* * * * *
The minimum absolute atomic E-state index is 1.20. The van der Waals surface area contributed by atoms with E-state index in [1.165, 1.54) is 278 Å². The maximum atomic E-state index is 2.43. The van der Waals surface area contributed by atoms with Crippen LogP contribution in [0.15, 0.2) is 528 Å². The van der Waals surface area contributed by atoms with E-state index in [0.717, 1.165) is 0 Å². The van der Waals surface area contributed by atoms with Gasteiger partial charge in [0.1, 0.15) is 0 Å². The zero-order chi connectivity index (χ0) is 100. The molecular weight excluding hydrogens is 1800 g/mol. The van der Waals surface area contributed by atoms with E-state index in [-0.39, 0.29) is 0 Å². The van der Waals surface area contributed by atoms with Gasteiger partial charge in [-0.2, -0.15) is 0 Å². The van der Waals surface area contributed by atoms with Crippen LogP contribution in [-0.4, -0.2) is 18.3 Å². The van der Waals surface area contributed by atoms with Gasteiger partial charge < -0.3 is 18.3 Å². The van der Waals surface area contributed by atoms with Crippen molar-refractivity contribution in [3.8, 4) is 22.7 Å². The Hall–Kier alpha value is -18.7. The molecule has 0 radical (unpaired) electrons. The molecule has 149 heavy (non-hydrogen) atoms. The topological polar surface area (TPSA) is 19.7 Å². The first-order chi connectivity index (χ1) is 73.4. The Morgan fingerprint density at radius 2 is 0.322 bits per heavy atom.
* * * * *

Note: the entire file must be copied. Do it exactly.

The minimum absolute atomic E-state index is 1.20. The van der Waals surface area contributed by atoms with E-state index in [1.165, 1.54) is 278 Å². The maximum atomic E-state index is 2.43. The van der Waals surface area contributed by atoms with Crippen LogP contribution in [0.15, 0.2) is 528 Å². The van der Waals surface area contributed by atoms with E-state index in [0.717, 1.165) is 0 Å². The van der Waals surface area contributed by atoms with Gasteiger partial charge in [0.1, 0.15) is 0 Å². The zero-order chi connectivity index (χ0) is 100. The molecular weight excluding hydrogens is 1800 g/mol. The van der Waals surface area contributed by atoms with E-state index in [-0.39, 0.29) is 0 Å². The van der Waals surface area contributed by atoms with Gasteiger partial charge in [-0.2, -0.15) is 0 Å². The van der Waals surface area contributed by atoms with Crippen LogP contribution in [-0.4, -0.2) is 18.3 Å². The van der Waals surface area contributed by atoms with Gasteiger partial charge < -0.3 is 18.3 Å². The van der Waals surface area contributed by atoms with Crippen molar-refractivity contribution in [3.8, 4) is 22.7 Å². The Hall–Kier alpha value is -18.7. The molecule has 0 radical (unpaired) electrons. The molecule has 149 heavy (non-hydrogen) atoms. The topological polar surface area (TPSA) is 19.7 Å². The first-order chi connectivity index (χ1) is 73.4. The Morgan fingerprint density at radius 2 is 0.322 bits per heavy atom.